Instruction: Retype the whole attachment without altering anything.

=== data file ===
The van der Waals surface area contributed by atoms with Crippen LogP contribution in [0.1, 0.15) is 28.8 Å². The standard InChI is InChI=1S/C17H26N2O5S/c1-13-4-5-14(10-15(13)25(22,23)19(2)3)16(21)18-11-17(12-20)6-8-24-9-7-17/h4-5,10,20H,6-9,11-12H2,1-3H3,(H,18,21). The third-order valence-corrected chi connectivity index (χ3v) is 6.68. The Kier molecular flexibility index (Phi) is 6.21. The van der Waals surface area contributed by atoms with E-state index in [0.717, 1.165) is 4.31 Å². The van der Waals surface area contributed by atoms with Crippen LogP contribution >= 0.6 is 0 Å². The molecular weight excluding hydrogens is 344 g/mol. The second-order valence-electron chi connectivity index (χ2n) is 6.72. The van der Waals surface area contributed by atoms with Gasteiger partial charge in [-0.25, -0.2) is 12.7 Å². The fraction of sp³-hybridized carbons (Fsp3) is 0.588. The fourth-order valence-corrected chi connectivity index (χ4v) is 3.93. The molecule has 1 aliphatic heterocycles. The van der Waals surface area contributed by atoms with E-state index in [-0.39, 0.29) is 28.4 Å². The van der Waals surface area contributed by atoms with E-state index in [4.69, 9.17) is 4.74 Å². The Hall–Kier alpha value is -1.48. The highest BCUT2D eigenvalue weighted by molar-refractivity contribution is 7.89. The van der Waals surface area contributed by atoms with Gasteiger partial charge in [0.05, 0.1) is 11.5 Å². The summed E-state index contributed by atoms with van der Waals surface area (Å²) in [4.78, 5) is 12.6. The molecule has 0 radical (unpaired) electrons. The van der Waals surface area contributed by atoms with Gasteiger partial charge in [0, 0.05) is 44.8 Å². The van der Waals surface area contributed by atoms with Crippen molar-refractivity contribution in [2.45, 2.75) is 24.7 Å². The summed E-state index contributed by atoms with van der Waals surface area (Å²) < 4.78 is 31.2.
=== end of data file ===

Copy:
The van der Waals surface area contributed by atoms with Crippen LogP contribution in [0.1, 0.15) is 28.8 Å². The standard InChI is InChI=1S/C17H26N2O5S/c1-13-4-5-14(10-15(13)25(22,23)19(2)3)16(21)18-11-17(12-20)6-8-24-9-7-17/h4-5,10,20H,6-9,11-12H2,1-3H3,(H,18,21). The third-order valence-corrected chi connectivity index (χ3v) is 6.68. The Kier molecular flexibility index (Phi) is 6.21. The van der Waals surface area contributed by atoms with E-state index in [0.717, 1.165) is 4.31 Å². The van der Waals surface area contributed by atoms with Crippen LogP contribution >= 0.6 is 0 Å². The molecular weight excluding hydrogens is 344 g/mol. The second-order valence-electron chi connectivity index (χ2n) is 6.72. The van der Waals surface area contributed by atoms with Gasteiger partial charge in [-0.25, -0.2) is 12.7 Å². The fraction of sp³-hybridized carbons (Fsp3) is 0.588. The fourth-order valence-corrected chi connectivity index (χ4v) is 3.93. The molecule has 1 aliphatic heterocycles. The van der Waals surface area contributed by atoms with E-state index in [-0.39, 0.29) is 28.4 Å². The van der Waals surface area contributed by atoms with E-state index in [4.69, 9.17) is 4.74 Å². The Hall–Kier alpha value is -1.48. The highest BCUT2D eigenvalue weighted by molar-refractivity contribution is 7.89. The van der Waals surface area contributed by atoms with Gasteiger partial charge in [0.05, 0.1) is 11.5 Å². The summed E-state index contributed by atoms with van der Waals surface area (Å²) in [4.78, 5) is 12.6. The molecule has 0 radical (unpaired) electrons. The van der Waals surface area contributed by atoms with Gasteiger partial charge in [0, 0.05) is 44.8 Å². The van der Waals surface area contributed by atoms with Crippen molar-refractivity contribution in [2.45, 2.75) is 24.7 Å². The summed E-state index contributed by atoms with van der Waals surface area (Å²) < 4.78 is 31.2.